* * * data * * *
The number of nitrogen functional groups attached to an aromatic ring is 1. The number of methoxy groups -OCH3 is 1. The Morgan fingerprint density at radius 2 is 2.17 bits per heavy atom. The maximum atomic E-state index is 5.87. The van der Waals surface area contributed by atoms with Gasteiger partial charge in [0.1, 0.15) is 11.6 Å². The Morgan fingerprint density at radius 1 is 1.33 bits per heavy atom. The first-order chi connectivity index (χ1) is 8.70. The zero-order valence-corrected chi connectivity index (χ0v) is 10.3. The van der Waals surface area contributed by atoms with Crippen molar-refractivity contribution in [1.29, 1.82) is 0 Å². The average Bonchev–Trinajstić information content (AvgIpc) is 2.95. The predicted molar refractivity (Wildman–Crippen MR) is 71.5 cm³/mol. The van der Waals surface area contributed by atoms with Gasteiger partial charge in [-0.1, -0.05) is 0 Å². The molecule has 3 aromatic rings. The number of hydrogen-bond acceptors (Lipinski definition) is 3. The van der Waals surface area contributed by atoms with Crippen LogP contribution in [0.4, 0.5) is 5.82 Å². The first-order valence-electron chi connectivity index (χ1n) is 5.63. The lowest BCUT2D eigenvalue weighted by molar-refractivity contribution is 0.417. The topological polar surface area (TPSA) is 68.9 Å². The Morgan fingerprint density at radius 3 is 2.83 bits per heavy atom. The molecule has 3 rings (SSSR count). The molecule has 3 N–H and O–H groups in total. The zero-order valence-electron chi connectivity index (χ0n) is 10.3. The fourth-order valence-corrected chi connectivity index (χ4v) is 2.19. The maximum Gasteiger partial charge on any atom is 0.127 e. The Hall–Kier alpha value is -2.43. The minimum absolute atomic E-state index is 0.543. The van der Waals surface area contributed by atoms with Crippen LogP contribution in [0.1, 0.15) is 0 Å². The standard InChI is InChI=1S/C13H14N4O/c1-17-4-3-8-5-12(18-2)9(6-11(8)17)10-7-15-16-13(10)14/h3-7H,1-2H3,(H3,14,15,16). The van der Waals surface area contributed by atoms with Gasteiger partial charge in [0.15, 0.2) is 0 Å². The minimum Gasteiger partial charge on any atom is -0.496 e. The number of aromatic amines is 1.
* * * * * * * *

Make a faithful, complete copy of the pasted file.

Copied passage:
The number of nitrogen functional groups attached to an aromatic ring is 1. The number of methoxy groups -OCH3 is 1. The Morgan fingerprint density at radius 2 is 2.17 bits per heavy atom. The maximum atomic E-state index is 5.87. The van der Waals surface area contributed by atoms with Gasteiger partial charge in [0.1, 0.15) is 11.6 Å². The Morgan fingerprint density at radius 1 is 1.33 bits per heavy atom. The first-order chi connectivity index (χ1) is 8.70. The zero-order valence-corrected chi connectivity index (χ0v) is 10.3. The van der Waals surface area contributed by atoms with Crippen molar-refractivity contribution in [1.29, 1.82) is 0 Å². The average Bonchev–Trinajstić information content (AvgIpc) is 2.95. The predicted molar refractivity (Wildman–Crippen MR) is 71.5 cm³/mol. The van der Waals surface area contributed by atoms with Gasteiger partial charge in [-0.1, -0.05) is 0 Å². The molecule has 3 aromatic rings. The number of hydrogen-bond acceptors (Lipinski definition) is 3. The van der Waals surface area contributed by atoms with Crippen LogP contribution in [0.4, 0.5) is 5.82 Å². The first-order valence-electron chi connectivity index (χ1n) is 5.63. The lowest BCUT2D eigenvalue weighted by molar-refractivity contribution is 0.417. The topological polar surface area (TPSA) is 68.9 Å². The Morgan fingerprint density at radius 3 is 2.83 bits per heavy atom. The molecule has 3 rings (SSSR count). The molecule has 3 N–H and O–H groups in total. The zero-order valence-electron chi connectivity index (χ0n) is 10.3. The fourth-order valence-corrected chi connectivity index (χ4v) is 2.19. The maximum Gasteiger partial charge on any atom is 0.127 e. The Hall–Kier alpha value is -2.43. The minimum absolute atomic E-state index is 0.543. The van der Waals surface area contributed by atoms with Crippen LogP contribution in [0.1, 0.15) is 0 Å². The standard InChI is InChI=1S/C13H14N4O/c1-17-4-3-8-5-12(18-2)9(6-11(8)17)10-7-15-16-13(10)14/h3-7H,1-2H3,(H3,14,15,16). The van der Waals surface area contributed by atoms with Gasteiger partial charge in [0.15, 0.2) is 0 Å². The minimum Gasteiger partial charge on any atom is -0.496 e. The number of aromatic amines is 1.